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Marissa Mayer and Corporate America’s Bottom-line

Marissa Mayer and Corporate America’s Bottom-line

marissa mayerOnly thirteen publically-traded companies are led by women CEOs. And in the world of Fortune 1000s, Marissa Mayer’s appointment as the CEO of Yahoo is more than a blip on the business wire. This former Google executive can be a model for a corporate America that has yet to reach gender equity. But businesses need the right tools and a keen appreciation for just how valuable women leaders are to the bottom line.

Despite the high-profile appointment of Mayer, most executive suites of large companies remain very male. A recent UC Davis Study of California Women Business Leaders found “that women still occupy fewer than one in 10 of the top posts at the 400 largest public companies headquartered in California — a rate that has improved by just 0.2 percent annually. Mayer herself has recognized the problem, and was the recipient of the San Francisco Department on the Status of Women's Human Rights Awards for her leadership in addressing inequity in women's access to the top levels in business.

Corporations need to know that businesses that include women at the helm – and promote equity all the way through the organization – are simply more effective and profitable. Consider this:

• Research by Catalyst, McKinsey & Company shows that companies with more women in leadership roles outperform those with fewer women.

• A business where women and men are equitably represented at all levels better reflects its stakeholders and the marketplace it serves.

• Investments in female talent yield large economic and social returns, namely increased productivity and higher education levels for children.

So how does corporate American get there from here? The San Francisco Department on the Status of Women worked with corporate partners Deloitte, McKesson, and Symantec to develop a Gender Equality Business Assessment Tool. Companies use the tool to survey their success in promoting policies that support women in the workplace. Here’s a preview.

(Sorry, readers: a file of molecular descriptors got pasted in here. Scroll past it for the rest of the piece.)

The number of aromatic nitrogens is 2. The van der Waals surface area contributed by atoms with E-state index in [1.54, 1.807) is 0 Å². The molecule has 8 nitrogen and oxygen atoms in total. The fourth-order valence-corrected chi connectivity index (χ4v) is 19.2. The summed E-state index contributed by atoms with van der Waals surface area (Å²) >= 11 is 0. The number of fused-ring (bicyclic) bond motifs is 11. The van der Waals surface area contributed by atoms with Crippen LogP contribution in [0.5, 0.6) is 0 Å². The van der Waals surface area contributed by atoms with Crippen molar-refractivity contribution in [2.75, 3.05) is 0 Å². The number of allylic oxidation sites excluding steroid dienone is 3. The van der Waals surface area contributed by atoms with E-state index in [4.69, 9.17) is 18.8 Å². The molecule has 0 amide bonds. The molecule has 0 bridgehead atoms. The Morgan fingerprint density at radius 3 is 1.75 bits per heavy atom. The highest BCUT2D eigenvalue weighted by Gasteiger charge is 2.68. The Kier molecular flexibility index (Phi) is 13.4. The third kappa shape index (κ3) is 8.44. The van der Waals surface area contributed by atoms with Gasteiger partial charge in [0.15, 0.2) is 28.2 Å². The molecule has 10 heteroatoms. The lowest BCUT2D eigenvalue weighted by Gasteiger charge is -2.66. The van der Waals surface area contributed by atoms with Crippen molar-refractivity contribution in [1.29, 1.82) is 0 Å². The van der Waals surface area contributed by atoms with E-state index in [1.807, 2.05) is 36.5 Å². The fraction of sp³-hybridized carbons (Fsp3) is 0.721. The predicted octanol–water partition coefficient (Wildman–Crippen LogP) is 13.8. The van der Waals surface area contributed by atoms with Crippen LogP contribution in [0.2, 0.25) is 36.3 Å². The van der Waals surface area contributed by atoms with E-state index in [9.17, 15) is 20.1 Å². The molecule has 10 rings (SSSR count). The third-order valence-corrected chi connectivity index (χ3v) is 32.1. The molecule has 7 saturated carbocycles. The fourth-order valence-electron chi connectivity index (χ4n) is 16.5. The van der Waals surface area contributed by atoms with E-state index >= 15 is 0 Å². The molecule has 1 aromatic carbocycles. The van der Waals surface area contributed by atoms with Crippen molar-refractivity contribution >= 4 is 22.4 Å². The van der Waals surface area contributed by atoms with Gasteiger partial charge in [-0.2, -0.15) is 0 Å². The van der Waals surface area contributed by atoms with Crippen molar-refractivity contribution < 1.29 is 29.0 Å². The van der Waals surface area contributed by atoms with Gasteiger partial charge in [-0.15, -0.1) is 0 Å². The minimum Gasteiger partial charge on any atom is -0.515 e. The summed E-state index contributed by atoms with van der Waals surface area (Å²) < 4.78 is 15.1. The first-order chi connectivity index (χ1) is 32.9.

1) Leadership: It’s trickle down all the way. Make gender equality a part of overall corporate strategy, including mission, values and strategic goals. Include a leadership statement on gender equality goals by the CEO in public materials such as the website, annual report, and sustainability report.

2) Pay Equity: Pay women fairly. The pay equity gap is a solvable problem, and results in attracting and keeping women in the workplace. Conduct, on a regular basis, an audit of job classifications, compensation policies, and total benefits packages analysis for both bias and an adverse impact on women.

3) Work-Life Balance: Not just for moms. Mayer has publically discussed her commitment to supporting flexibility for herself and her employees. Create and promote a menu of flexible work options for employees focused on scheduling, location, leave, and workload that meet the needs of employees and the organization.

The good news is that many of our nation’s largest companies are paying attention. San Francisco’s Gender Equality Principles Initiative brings companies together for practical standards, best practices, and strategic conversations.

Mayer’s appointment offers a big lesson to corporate America. Question is, will they pass the test? 

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Ann Lehman is Policy Director at the San Francisco Department on the Status of Women, where she has been responsible for implementing a human rights treaty, gender budgeting and analysis, authored a report on work-life options, benchmarks on girls in San Francisco,and created the sexual harassment FAQ. Ann helped launch the Gender Equality Principles Lnitiative (GEP), a workplace tool for organizations.

 

 

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